H. P. Singh, Singh, & Kim(2006) considered chain ratio and regression type estimators of median and provided expressions for its variance. The optimum sample sizes were also obtained for first phase and second phase using fixed cost of the survey. Comparison was made with estimators suggested by A. K. Singh & Singh(2001) . Jhajj, et al.(2006) has proposed a family of estimators in single and two phase sampling using information on a single auxiliary attributes, the proposed family is based upon a general function. Shabbir & Gupta(2007) have also proposed an estimator for population mean in single phase sampling using information of single auxiliary attribute.

H. P. Singh & Espejo(2007) suggested a class of ratio-product estimators in two-phase sampling for population mean in the presence of two-auxiliary variables and also discussed their properties. H. P. Singh & Espejo(2007) also identified asymptotically optimum estimators with their variances and compared their efficiency with two-phase ratio, product and mean per unit estimator under some conditions. Shabbir & Gupta(2007) have also proposed an estimator for population mean in single phase sampling using information of single auxiliary attribute.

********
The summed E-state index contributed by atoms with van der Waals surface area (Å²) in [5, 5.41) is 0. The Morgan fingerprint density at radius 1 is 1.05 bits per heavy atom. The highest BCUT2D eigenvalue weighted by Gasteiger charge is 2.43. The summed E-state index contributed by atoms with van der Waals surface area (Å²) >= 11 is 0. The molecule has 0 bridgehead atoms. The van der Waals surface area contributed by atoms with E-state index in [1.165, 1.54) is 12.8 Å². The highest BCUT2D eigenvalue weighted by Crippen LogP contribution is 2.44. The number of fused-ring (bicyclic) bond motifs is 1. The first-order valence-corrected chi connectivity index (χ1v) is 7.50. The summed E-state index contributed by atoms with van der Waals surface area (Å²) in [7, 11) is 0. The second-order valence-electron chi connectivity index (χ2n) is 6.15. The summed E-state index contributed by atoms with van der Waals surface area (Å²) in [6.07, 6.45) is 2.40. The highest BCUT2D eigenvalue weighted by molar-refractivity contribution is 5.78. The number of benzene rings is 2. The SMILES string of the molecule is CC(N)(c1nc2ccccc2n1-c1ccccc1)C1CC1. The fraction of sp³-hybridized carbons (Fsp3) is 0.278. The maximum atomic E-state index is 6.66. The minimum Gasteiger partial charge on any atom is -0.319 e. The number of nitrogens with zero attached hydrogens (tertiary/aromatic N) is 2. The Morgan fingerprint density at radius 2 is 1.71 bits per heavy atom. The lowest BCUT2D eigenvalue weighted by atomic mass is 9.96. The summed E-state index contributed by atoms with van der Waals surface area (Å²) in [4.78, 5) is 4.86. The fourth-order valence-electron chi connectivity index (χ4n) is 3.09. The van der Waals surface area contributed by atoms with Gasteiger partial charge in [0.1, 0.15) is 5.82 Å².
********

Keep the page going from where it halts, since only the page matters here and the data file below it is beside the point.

Samiuddin & Hanif(2007) introduced ratio and regression estimation procedures for estimating population mean in two-phase sampling for different three situations depending upon the availability of information on two auxiliary variables for population. Samiuddin & Hanif(2007) considered three situations, first when information on both auxiliary variables was not available, second when information on one auxiliary variable was available and third, when information was available on both auxiliary variables. Samiuddin & Hanif(2007) estimators developed in second situation were found to be as efficient as H. P. Singh, et al.(2004) and Roy(2003). But the estimators developed in third situation were more efficient then H. P. Singh, et al.(2004) and Roy(2003) as well as their own estimators developed in first two situations.